What the Essential Health Benefits Provision Means for You

Jayson Slotnik, JD, MPH; Ross D. Margulies

February 2011, Vol 2, No 1 - VBCC Perspectives


The Patient Protection and Affordable Care Act (ACA) not only bars discrimination in enrollment or the availability of coverage based on health status, it also establishes a minimum standard of coverage that must be satisfied by individual and small group health plans sold in exchange and nonexchange markets, as well as by any qualified health plan sold in the state exchange market, regardless of group size. This minimum standard of coverage is known as an “essential benefit” package, and its requirements take effect beginning in 2014.1

Although the terms “essential health benefits package” and “qualified health plan” are described in detail in the ACA, the term “essential health benefits” is left largely to the discretion of the Secretary of the Department of Health and Human Services (DHHS) to determine its specific meaning, within the statutory parameters, through regulation.

The essential benefit statute sets forth a series of broad benefit classes that the secretary’s definition must include (eg, ambulatory patient services, maternity and newborn care, and prescription drugs) and also sets forth important rules for developing essential benefit standards.

Implementation Process
The “essential health benefits” provision will be implemented by DHHS in several steps prior to 2014. One step is the employer-sponsored coverage survey that the Department of Labor (DOL) must conduct to determine the benefits typically covered by employers, including multiemployer plans.

As of January 2011, the Bureau of Labor Statistics has identified the existing National Compensation Survey (NCS) to fulfill the ACA requirement that DOL conduct a survey of employer- based health plans to advise DHHS on a “typical” employer plan. NCS is voluntary and some employers may choose not to participate.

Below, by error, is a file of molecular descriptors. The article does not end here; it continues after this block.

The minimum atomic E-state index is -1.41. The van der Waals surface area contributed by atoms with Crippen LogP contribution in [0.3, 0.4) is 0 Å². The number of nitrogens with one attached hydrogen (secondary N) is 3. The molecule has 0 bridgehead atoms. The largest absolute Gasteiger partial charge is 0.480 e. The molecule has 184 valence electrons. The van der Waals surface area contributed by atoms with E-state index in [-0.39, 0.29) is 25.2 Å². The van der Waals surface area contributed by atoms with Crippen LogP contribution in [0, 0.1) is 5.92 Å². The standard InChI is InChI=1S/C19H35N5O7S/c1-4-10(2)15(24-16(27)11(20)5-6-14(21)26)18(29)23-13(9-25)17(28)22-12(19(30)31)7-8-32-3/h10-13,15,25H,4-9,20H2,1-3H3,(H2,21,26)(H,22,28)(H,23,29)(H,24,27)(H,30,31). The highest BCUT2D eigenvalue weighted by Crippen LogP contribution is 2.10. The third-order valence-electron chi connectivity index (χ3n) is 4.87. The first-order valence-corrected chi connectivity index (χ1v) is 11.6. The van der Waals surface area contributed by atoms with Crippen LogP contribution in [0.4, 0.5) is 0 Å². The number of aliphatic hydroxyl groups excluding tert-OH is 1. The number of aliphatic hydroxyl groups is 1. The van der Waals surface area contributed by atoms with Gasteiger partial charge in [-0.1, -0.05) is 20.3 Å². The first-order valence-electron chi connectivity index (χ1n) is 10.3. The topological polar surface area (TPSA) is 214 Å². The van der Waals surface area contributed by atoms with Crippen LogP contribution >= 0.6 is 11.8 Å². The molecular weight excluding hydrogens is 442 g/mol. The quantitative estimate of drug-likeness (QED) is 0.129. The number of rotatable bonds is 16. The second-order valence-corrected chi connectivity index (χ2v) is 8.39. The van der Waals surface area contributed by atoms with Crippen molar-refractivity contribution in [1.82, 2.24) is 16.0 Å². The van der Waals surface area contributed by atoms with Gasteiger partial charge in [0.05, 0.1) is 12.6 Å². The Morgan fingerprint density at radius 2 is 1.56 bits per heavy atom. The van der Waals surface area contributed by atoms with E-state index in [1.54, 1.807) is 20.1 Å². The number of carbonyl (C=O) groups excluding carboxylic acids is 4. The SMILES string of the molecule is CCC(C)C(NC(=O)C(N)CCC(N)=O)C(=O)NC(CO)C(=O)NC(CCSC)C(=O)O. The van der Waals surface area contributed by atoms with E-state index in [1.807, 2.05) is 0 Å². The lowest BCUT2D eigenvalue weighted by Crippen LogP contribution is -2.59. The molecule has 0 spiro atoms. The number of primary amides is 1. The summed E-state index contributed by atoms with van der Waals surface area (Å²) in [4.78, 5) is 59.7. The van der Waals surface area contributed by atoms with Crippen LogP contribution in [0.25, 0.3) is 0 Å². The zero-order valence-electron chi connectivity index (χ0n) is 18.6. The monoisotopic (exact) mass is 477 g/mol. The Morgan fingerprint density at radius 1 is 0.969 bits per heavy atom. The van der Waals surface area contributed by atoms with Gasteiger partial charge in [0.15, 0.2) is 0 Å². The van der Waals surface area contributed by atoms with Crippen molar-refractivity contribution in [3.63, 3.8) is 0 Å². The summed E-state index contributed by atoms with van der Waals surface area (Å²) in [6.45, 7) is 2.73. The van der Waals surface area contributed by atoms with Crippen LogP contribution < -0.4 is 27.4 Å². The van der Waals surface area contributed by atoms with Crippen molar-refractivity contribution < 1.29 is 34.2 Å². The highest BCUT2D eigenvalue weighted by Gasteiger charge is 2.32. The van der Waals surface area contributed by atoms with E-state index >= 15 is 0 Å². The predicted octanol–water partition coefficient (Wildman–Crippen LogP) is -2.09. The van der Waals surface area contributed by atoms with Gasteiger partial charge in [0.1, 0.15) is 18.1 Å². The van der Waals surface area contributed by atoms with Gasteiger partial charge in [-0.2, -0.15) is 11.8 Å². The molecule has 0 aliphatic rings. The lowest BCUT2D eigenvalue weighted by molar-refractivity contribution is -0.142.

DHHS requested the Institute of Medicine (IOM) to conduct a study that will help to inform the determination of “essential health benefits.” On November 8, 2010, the IOM launched a Consensus Study on Essential Health Benefits, with an accompanying public comment period.2 The comment period closed on December 6, 2010, and the committee received 300 responses from the public.

The IOM Committee on Essential Health Benefits held its first public meeting January 13-14, 2011. (For a full list of committee members visit www.iom.edu/Activities/HealthServices/Essential HealthBenefits.aspx.)

Individuals from DHHS’ Office of Assistant Secretary for Planning and Evaluation, the DOL, the Centers for Medicare & Medicaid Services and other experts and stakeholders discussed the statutory requirements of the ACA, as well as the implementation process. Stake holders, including the National Coali tion for Cancer Survivorship, advocated for a broad interpretation of the 10 categories of essential benefits in the ACA and sought further clarification on coverage requirements.

Relevance for Payers, Providers, and Other Oncology Stakeholders
The essential health benefit standards reflect value-based purchasing principles in their emphasis on prevention without cost-sharing, chronic disease management, and coverage (with cost-sharing assistance for lower-income individuals and sharing) for a broad array of treatment and health promotion activities that better enable appropriate management of serious illness.

Because the ACA does not name the specific services that must be covered or the amount, duration, and scope of covered services, and merely sets forth coverage categories (of most relevance for the oncology community are “chronic disease management” and “prescription drugs”), payers, providers, and other oncology stakeholders are closely monitoring the regulatory development process.

At the recent IOM meeting, Thomas P. Sellers, MPA, of the National Coalition for Cancer Survivorship, urged the committee, for purposes of defining essential health benefits, to define cancer as a chronic disease and to include cancer care planning and care coordination services in the list of essential health benefits. In addition, Mr Sellers noted the urgent need for access to and coverage of off-label uses of cancer drugs.

As the regulatory process continues, the oncology community has an important role to play while the DHHS secretary works to define the specifics of the essential health benefits package.

Although the ACA enumerates certain considerations that must be taken into account, the secretary retains wide authority in making determinations on covered benefits and services.

Payers, provi d ers, and other oncology stakeholders must seek out opportunities to weigh in to make sure important benefits are included in this major new development in the insurance market.

References

  1. ACA § 1301(a)(1)(B). Internal Revenue Code § 36B(b)(2)(A), added by ACA § 1401(a).
  2. Institute of Medicine. Determination of Essential Health Benefits. www.iom.edu/Activities/Health Services/EssentialHealthBenefits.aspx. Accessed January 31, 2011.